Cuatro mitos sobre Boards of Canada


Texto Javier Blánquez


Los fans somos lo peor, pero a la vez hemos -han, mejor dicho- elevado a Boards Of Canada al estatus de culto gracias a una situación de poder que no muchos grupos consiguen garantizar a sus seguidores: la impotencia. Boards Of Canada es uno de esos pocos nombres de los que es imposible tenerlo todo -ni siquiera en formato MP3, para quienes rastrean rarezas en el pájaro o en la mula-, y mucho menos saberlo todo. No se puede porque no dejan. El misterio en el que siguen envueltos, especialmente su pasado y sus intenciones, ha dado pie a una serie de mitos, especulaciones y comportamientos excéntricos que Sandison y Eoin han aceptado aclarar por propia iniciativa. Ha llegado el momento. ¿Listos?


1 ¿Existe Realmente Todo el Material Previo a "Twoism"?


La discografía oficial de BoC no comienza con el "Hi scores Ep" en Skam, sino mucho antes. El listado de referencias de Music70 incluye un álbum previo incluso a "Music has the right to children" -"BoC maxima" (96), limitado a cincuenta copias en CD y algunas menos en cinta; la mayor parte del material fue regrabado y reciclado posteriormente para el debut en Warp- y una serie de EPs de los que nadie ha tenido nunca noticia y de cuya autenticidad -las filtraciones en la red siempre han sido incompletas, muchos temas extractados y robados de las cortinillas de la web oficial del dúo- nunca se ha podido dar plena garantía. ¿Ha existido alguna vez algo titulado "Closes volume 1", o "Hopper bay", o el tan sugerente "Acid memories"?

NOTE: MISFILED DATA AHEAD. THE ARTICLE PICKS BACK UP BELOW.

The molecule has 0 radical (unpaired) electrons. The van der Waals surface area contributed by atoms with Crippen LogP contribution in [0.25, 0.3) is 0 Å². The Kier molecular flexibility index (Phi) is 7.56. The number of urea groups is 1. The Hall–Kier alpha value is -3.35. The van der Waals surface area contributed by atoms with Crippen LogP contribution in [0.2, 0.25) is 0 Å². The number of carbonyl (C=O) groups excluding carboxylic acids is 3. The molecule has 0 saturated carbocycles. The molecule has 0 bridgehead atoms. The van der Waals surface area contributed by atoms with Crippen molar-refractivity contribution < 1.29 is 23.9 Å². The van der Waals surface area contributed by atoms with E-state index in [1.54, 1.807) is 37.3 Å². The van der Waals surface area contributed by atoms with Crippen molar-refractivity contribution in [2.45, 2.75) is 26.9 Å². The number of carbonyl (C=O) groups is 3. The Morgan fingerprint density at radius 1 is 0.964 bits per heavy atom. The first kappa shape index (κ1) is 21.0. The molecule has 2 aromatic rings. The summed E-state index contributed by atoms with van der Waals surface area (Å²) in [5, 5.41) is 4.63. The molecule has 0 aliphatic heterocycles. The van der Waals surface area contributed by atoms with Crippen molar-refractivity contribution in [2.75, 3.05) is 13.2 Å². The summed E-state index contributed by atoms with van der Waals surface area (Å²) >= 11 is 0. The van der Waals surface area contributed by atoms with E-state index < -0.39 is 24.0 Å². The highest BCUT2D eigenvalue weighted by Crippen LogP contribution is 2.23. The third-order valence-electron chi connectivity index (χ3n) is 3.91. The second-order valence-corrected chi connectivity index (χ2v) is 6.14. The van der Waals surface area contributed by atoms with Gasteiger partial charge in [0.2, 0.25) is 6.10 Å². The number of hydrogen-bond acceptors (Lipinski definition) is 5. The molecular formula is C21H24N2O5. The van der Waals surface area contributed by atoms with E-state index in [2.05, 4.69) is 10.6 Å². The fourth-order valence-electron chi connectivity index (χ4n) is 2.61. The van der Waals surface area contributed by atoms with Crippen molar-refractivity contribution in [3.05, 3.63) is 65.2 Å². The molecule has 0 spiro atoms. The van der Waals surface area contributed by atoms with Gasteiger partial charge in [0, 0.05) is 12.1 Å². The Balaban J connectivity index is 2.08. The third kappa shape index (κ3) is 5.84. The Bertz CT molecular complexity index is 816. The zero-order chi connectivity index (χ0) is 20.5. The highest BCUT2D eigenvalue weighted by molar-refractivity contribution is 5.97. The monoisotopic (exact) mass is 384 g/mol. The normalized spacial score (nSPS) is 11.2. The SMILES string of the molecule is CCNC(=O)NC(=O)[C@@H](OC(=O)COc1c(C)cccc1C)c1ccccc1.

Existen,
asegura Sandison.
En su primera encarnación fueron cintas de cassette, y algunas las reeditamos en CD, pero las tiradas eran muy limitadas y sólo circularon entre amigos. Nos aseguramos muy bien de dárselas a la gente adecuada, en cuyas manos pudieran estar seguras; nunca le dimos nada a nadie que no conociéramos muy bien. Si alguno de esos discos se ha filtrado en internet es porque depositamos demasiada confianza en alguien o porque quizá distribuimos más cassettes de las necesarias, de algunos discos hay veinte treinta copias, pero de otros puede haber hasta cien.
En todos estos años,
continúa Eoin,
sólo han circulado ampliamente por internet 'BoC maxima' y las dos recopilaciones de 'old tunes'. Pero no me sorprendería si el año que viene ya empieza a verse `Acid memories' completo por ahí. De todos modos, que según qué cintas nuestras permanezcan inéditas es un milagro; cuando las hicimos nunca imaginábamos que pudiera inventarse algo llamado MP3.